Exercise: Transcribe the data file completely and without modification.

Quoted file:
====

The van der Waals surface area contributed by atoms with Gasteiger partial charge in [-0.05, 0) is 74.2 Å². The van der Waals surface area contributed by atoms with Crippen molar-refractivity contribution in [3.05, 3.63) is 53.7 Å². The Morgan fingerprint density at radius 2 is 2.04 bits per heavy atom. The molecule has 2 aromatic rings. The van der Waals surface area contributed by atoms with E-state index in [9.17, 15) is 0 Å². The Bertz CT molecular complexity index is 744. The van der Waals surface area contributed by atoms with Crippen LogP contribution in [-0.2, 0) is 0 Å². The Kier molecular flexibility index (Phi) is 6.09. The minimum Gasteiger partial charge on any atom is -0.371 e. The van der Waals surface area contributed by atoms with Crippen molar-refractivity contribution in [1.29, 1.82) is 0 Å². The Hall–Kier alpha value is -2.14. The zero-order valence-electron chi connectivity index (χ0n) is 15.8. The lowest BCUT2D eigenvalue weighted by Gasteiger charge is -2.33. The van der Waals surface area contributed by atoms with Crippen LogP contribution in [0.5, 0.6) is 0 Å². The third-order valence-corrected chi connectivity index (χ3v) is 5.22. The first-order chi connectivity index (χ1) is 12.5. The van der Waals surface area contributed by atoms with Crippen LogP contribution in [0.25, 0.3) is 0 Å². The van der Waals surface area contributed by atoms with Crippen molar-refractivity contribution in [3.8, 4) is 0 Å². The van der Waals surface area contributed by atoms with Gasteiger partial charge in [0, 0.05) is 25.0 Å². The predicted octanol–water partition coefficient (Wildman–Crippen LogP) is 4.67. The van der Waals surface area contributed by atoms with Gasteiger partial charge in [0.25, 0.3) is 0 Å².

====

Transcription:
The van der Waals surface area contributed by atoms with Gasteiger partial charge in [-0.05, 0) is 74.2 Å². The van der Waals surface area contributed by atoms with Crippen molar-refractivity contribution in [3.05, 3.63) is 53.7 Å². The Morgan fingerprint density at radius 2 is 2.04 bits per heavy atom. The molecule has 2 aromatic rings. The van der Waals surface area contributed by atoms with E-state index in [9.17, 15) is 0 Å². The Bertz CT molecular complexity index is 744. The van der Waals surface area contributed by atoms with Crippen LogP contribution in [-0.2, 0) is 0 Å². The Kier molecular flexibility index (Phi) is 6.09. The minimum Gasteiger partial charge on any atom is -0.371 e. The van der Waals surface area contributed by atoms with Crippen molar-refractivity contribution in [1.29, 1.82) is 0 Å². The Hall–Kier alpha value is -2.14. The zero-order valence-electron chi connectivity index (χ0n) is 15.8. The lowest BCUT2D eigenvalue weighted by Gasteiger charge is -2.33. The van der Waals surface area contributed by atoms with Crippen LogP contribution in [0.5, 0.6) is 0 Å². The third-order valence-corrected chi connectivity index (χ3v) is 5.22. The first-order chi connectivity index (χ1) is 12.5. The van der Waals surface area contributed by atoms with Crippen LogP contribution in [0.25, 0.3) is 0 Å². The van der Waals surface area contributed by atoms with Crippen molar-refractivity contribution in [3.8, 4) is 0 Å². The van der Waals surface area contributed by atoms with Gasteiger partial charge in [0, 0.05) is 25.0 Å². The predicted octanol–water partition coefficient (Wildman–Crippen LogP) is 4.67. The van der Waals surface area contributed by atoms with Gasteiger partial charge in [0.25, 0.3) is 0 Å².